Monday, September 22, 2014

Alas, poor Annabelle

I would apologize for my lonnnng absence but I have not the mental energy for abasement right now. Suffice it to say that severe and frequent migraines have been taking quite a toll on my sewing and I don't have a whole lot to show for the past months! Little by little I have been working on the dusk-blue sacque and hopefully will have some pictures soon. The petticoat is finished; since I've made a number of them by hand before, I thought that was the easiest bit to get going on during a time when I was barely dragging myself to and from work, but following several lovely blogger tutorials I'm doing quite well on draping the rest of the gown.

I DID manage a pair of pocket hoops though! They are regrettably mostly machine sewn, which if didn't want to resort to as I was hoping to have a totally hand-made ensemble from the underthings up, but when health is involved sometimes it's best to just admit defeat.


I also hand-sewed a white, very light cotton-linen under-petticoat to go over the panniers but under the silk petticoat, for extra floof, and it will be getting a ruffle at the bottom to help kick the silk petticoat out a little more. So I haven't been entirely idle, just unfortunately not making as much progress as I would have liked to this year :(

Monday, March 3, 2014

HSF #3 - Pink

Sigh, behind again. I'm not going to post about challenge #2, Innovation, because I was counting the red Indienne print neck handkerchief I paired with my new wool bedgown (#1: Make Do And Mend) and was thinking about doing a long post on the innovative cotton printing that was catching on in Europe. But I'm too lazy to do all that research for just a simple triangle of cloth!

The Challenge: #3: PINK - A little bouquet of silk flowers and ribbon to be pinned at the center front of a gown. Very pastoral (hoping for spring soon)!


Fabric: Not really much in the way of fabric in the traditional sense, although I suppose the flowers, leaves and ribbon are technically all fabric!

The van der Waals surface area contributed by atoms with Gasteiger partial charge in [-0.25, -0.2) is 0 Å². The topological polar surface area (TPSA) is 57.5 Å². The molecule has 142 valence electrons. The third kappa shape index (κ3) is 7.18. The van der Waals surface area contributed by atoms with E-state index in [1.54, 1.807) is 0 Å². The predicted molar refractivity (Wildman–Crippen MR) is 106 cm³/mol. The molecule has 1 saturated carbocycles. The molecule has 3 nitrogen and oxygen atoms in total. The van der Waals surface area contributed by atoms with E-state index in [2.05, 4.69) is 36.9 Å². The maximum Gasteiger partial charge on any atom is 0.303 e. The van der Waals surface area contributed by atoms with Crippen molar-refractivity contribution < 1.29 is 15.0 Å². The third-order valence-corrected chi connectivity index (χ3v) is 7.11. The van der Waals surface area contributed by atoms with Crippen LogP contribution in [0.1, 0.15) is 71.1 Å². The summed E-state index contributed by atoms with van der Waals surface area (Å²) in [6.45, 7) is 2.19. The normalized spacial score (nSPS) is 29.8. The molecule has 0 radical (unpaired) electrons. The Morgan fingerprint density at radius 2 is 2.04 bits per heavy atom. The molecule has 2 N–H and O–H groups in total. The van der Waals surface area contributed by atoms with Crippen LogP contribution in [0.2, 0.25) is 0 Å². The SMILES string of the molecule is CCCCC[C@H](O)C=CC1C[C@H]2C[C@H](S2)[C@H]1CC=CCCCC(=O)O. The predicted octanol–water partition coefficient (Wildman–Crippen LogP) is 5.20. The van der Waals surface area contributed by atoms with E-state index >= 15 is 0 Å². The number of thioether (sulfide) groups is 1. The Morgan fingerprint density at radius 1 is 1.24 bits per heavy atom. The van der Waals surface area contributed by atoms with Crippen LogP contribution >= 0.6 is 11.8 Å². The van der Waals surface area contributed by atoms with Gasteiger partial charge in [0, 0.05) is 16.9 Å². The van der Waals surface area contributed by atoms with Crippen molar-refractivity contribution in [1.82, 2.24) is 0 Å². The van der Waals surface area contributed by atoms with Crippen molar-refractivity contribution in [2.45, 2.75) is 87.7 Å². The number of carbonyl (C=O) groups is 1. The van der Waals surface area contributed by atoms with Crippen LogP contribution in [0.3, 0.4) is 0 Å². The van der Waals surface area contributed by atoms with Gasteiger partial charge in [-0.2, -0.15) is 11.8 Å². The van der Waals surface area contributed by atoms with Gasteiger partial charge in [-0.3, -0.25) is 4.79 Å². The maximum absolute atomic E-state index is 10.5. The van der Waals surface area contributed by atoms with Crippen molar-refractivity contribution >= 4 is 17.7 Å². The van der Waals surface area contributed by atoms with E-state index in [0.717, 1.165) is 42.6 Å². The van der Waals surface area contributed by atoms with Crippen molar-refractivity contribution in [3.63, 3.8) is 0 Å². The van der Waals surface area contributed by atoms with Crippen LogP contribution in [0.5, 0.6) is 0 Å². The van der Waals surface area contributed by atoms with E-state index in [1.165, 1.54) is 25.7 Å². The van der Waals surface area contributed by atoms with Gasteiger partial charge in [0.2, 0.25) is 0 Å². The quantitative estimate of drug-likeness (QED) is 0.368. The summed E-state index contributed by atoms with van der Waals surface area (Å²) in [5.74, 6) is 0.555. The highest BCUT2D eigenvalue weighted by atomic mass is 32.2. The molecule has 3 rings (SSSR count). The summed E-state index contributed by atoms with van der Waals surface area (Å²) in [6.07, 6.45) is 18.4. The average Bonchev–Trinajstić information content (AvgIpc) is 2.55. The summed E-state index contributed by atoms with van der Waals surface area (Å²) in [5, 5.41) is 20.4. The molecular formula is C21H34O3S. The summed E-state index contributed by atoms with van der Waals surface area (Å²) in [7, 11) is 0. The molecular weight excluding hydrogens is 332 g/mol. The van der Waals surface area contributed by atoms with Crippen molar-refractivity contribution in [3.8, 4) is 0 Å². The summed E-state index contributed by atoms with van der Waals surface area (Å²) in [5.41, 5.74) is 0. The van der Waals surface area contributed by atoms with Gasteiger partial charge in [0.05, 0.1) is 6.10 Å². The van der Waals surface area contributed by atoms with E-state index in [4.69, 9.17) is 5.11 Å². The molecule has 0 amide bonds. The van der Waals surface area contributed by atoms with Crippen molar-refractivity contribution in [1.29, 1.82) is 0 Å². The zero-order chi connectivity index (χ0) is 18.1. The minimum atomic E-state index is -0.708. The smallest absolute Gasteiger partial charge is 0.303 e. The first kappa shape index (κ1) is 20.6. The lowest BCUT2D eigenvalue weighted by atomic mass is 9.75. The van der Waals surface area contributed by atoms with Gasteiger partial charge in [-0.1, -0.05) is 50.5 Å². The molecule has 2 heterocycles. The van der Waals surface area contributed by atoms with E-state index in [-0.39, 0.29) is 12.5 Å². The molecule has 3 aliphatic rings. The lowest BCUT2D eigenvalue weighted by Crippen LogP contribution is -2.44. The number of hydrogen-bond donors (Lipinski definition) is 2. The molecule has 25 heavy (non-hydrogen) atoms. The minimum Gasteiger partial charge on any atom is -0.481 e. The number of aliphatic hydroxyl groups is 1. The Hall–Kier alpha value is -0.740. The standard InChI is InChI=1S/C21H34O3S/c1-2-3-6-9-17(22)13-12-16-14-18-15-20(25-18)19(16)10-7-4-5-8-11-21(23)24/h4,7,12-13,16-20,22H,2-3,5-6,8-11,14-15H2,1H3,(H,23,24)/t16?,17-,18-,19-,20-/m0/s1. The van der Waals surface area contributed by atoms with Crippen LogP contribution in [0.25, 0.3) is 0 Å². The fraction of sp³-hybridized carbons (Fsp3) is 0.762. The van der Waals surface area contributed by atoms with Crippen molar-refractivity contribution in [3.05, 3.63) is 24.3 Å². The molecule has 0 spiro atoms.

Pattern: I'm really unlikely to be using any pattern for any of these challenges, I'll just get that out of the way now...I feel much more free looking at photos and scale drawings and letting the item grow organically from that. For this simple little project, I looked at a couple of cute little nosegays pinned to display gowns like these: 



Year: Not sure there is a specific year although I'm most likely in the future to use this with my pink anglaise as it already has floral motifs and some green in it. 
Notions: ALL notion, really!
How historically accurate is it? I'm really not sure, I couldn't find any specifics about extant artificial nosegays, but silk flowers as ornament seemed to be in use on hats and other accessories fairly frequently.
Hours to complete: Not even 1...finished it up in about 15 minutes while watching Olympic figure skating.
First worn: Not yet! I need to take pictures of all my ensembles to date though and pair them with the best accessories so maybe as the weather warms up. 
Total cost: Nada...all stash materials.

The reason it's taking me SO long to get anything up lately is THIS:

Eventually, MAYBE, it'll be lovely light pink stays bound with cream linen tape, half-boned with cable ties, with straps and a stomacher, but right now I have never more regretted swearing a solemn promise to never use the sewing machine again on any of my 18th century clothes or accessories. Shoving a needle through six layers of heavy canvas-like material has been murder on my fingers when joining the pieces, and I'll never really love boning channels much, even less so by hand. If I'm wanting to make the #5 bodice challenge (will count this for #4 Underneath It All as well), I really have to book it. 

They are not very nice looking, but they are drafted off my first stays, which are machine-sewn and actually fit quite well despite some design flaws. Those are fully boned though and hot as Hades in summer so I'm going a lighter, less bulky/more flexible route -- I know there's not much documentation for half-boned stays with visible boning channels, but I just have this idea in my head of what they'll (hopefully) look like, so bear with me. If nothing else, it'll be a good exercise in humility and facing failure! 

My plans for the HSF for the rest of 2014 have changed drastically, and once I finish these stays up, I hope to be devoting the rest of my year to building two ensembles (click for accompanying Pinterest boards)